Literary Criticism

Excellence in Scholarship and Learning



Sighs, Cries, Lies, Insults, Outbursts, Hoaxes, Disasters, Letters of Resignation, and Various Other Noises Off in These the First and Last Days of Literary Criticism ... Not to Mention the University

John Schad is Professor of Modern Literature at University of Lancaster. His most recent book, Someone Called Derrida (2007), is a real-life detective narrative centred on Jacques Derrida’s secret Oxford life. His novel, Nowhere Near London. Or, I Am Not Walter Benjamin, comes out in 2011.

Oliver Tearle is currently completing a doctoral thesis on hallucination in weird fiction at Loughborough University. He has written for (among others) Notes and Queries, Critical Sense, and the Modern Language Review. His first book, The Curtained Room, will be published by Sussex Academic Press.

The Verb to Crrritic!
Radio 3’s cabaret of the word, featuring the best poetry, new writing and performances recently included John Schad’s GodotOnSea. See:

Well this is it: the end, last gasp, final straw; in short, the concluding dark volume in a series of books some idiot called ‘critical inventions.’ Let us be like wry Oscar Wilde, said the idiot, and dream of the critic as artist, or at least as someone else, as someone other than who we had thought he was, or been taught he was. Let us, continued the idiot, set the critical dogs off the leash and see what they come back with. And here they are: no less than twenty-four press-ganged souls all huddled together for warmth; some are critics, some are poets, and some are critic-poets; among them such as Steven Connor, Jonathan Dollimore, Ewan Fernie, Mark Ford, Kevin Hart, Geoffrey Hartman, Esther Leslie, Willy Maley, and Michael Simmons Roberts.

So, twenty-four voices, twenty-four shots in the dark, or maybe shots at the dark, or possibly the head, or even the foot. But whatever, each is a shot at pushing the battered perambulator of dear old criticism so far and so fast that someone somewhere – whether in anger, derision, or pain – might just cry ‘Crritic!,’ that curse of all curses, the best of all possible anathema. But maybe, just maybe, the exclamation ‘Crritic!’ will here double as a cri de coeur, or howl of self-loathing, or scream of delight, or laugh in the night, or just a smashed-up and beaten old prayer. We shall see.

Hardback ISBN: 978-1-84519-342-3
Hardback Price: £50.00 / $69.95
Release Date: June 2011
Paperback ISBN: 978-1-84519-382-9
Paperback Price: £19.95 / $34.95
Release Date: June 2011
Page Extent / Format: 320 pp. / 229 x 152 mm
Illustrated: No


John Schad

The Lexicon of Punk Criticism
Oliver Tearle

Our Never-to-be-slighted ‘Fun’
Tony Sharpe

The Critic as Artist
John Goodby

Rage, Rage Against the Dying of Delight
Steven Connor

Mene, Mene, Tekel, Upharsin
Michael Symmons Roberts

The Writing on the Byre Beams
Helen Farish

Mark Ford

Criticism and Creativity
Graham Holderness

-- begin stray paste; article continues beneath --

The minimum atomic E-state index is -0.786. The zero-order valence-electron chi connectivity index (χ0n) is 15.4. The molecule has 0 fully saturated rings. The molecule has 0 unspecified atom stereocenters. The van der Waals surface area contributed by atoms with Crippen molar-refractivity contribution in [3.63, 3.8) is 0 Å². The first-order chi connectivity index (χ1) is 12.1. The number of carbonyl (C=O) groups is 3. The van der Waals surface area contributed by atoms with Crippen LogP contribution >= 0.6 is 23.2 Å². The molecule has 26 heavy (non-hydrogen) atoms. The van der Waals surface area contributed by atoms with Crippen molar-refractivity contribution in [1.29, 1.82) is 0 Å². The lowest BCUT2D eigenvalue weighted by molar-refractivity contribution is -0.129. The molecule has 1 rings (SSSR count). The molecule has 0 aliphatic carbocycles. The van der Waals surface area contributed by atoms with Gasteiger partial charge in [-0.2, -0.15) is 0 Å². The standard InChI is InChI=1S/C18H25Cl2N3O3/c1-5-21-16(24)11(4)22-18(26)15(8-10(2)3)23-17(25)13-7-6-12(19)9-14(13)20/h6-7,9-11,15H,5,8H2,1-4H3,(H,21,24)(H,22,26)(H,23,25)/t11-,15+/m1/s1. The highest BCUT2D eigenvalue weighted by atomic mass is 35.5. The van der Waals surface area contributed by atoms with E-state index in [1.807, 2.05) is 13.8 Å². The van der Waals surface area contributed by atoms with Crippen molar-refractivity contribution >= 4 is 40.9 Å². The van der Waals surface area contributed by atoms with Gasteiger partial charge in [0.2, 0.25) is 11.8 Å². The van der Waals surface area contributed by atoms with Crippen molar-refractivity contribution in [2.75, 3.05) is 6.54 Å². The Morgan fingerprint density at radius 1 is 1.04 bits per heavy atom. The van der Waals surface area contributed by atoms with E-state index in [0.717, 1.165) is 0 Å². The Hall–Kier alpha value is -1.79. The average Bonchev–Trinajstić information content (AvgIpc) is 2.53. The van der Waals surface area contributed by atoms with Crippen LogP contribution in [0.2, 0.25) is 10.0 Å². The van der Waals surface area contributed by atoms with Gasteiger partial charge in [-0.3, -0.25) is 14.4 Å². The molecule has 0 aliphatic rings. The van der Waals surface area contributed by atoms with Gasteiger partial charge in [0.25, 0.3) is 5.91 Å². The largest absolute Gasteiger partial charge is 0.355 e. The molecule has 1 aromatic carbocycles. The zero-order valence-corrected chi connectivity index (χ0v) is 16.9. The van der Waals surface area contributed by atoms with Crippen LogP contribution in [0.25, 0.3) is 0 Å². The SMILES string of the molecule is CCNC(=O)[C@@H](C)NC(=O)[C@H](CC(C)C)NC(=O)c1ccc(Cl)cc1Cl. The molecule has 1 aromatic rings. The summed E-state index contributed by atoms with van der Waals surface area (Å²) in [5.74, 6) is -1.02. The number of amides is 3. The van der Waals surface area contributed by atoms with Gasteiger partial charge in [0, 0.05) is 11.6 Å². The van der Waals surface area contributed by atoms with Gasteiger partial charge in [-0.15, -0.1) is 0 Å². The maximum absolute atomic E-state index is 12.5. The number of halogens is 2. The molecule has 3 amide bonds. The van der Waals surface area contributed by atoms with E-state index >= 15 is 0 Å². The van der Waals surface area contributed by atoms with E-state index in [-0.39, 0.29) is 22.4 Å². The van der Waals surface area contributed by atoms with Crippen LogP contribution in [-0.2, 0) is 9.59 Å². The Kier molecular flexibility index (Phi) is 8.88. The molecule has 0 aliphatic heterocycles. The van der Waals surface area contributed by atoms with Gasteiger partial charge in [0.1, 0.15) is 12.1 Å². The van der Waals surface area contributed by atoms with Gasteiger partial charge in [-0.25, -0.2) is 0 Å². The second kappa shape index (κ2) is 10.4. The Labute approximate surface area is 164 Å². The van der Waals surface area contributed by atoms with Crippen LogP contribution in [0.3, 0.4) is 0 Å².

Broken Hallelujah
Kevin Mills

The Critic as Fiction, or Dr. King on Sheds – an Entertainment
Simon King

Days of 1989
Helen Farish

Six Children
Mark Ford

The Ghosted Interpreter
Geoffrey Hartman

The Bruise that Heidegger Built
Drew Milne

Critical Criticism’s Critique: 13 Theses, or, It is All Rubbish
Esther Leslie

Of the Falling of Stones: Notes Towards a Theory of Intuition
Harold Schweizer

Do We Live in an Age of Science and of Poetry? An Interview with Charles Olson and a Time Traveller
Peter Middleton

Turning Pages; or, The Critic as Baby
Jonathan Taylor

That Shadow
Kevin Hart

The Death of Hart Crane
Mark Ford

On Leaving
Jonathan Dollimore

Uni and Me
Willy Maley

How to Kill a Labrador (an Elegy)
Susan Bradley-Smith

Lamenting Maud’s Worth Becoming Maud
Duraid Jalili

John Schad

From Dunsinane
Ewan Fernie and Simon Palfrey

Oliver Tearle

Wow! What can one say more? After this book, academic “discourse” (note the “scared quotes”) in all its genres, not to speak of poetry, and not to speak of the distinction between creator and crritic, will never be the same again. This book fulfills, and then some, the project of John Schad’s series, “Critical Inventions”: “. . . this series seeks the truly critical critic – or, to be paradoxical, the critic as critic; the critic who is a critic of criticism as conventionally understood, or misunderstood. He or she is the critic who will dare to disturb the universe, or at least the university - in particular, the institutionalisation of criticism that is professional, university English.” The twenty-four critical creations gathered here are almost all by Britishers, two by European-born immigrants to the United States, one by an Australian. These include poems that are critical essays; autobiographies that are really critiques of the British institutionalization of literary study; critical essays that flaunt the established conventions of such essays, et cetera. The law of genre is shamelessly defied. Allusions overt and covert abound, as if to indicate that the flotsam and jetsam of the Western literary tradition is floating around the minds of these writers in strange juxtapositions, testifying, it may be, to the not entirely predictable result of much academic literary study. Perhaps the most devastating effect of this collection is to make the reader, this reader at least, feel that everything he has ever written has been unconscious parody. Read, but read at your peril. Caveat lector.
J. Hillis Miller, University of California, Irvine

Academic and poet Dr Kevin Mills, Reader in English Literature, and tutor in English and Creative Writing has won the inaugural M. Wynn Thomas Award for the best critical essay.

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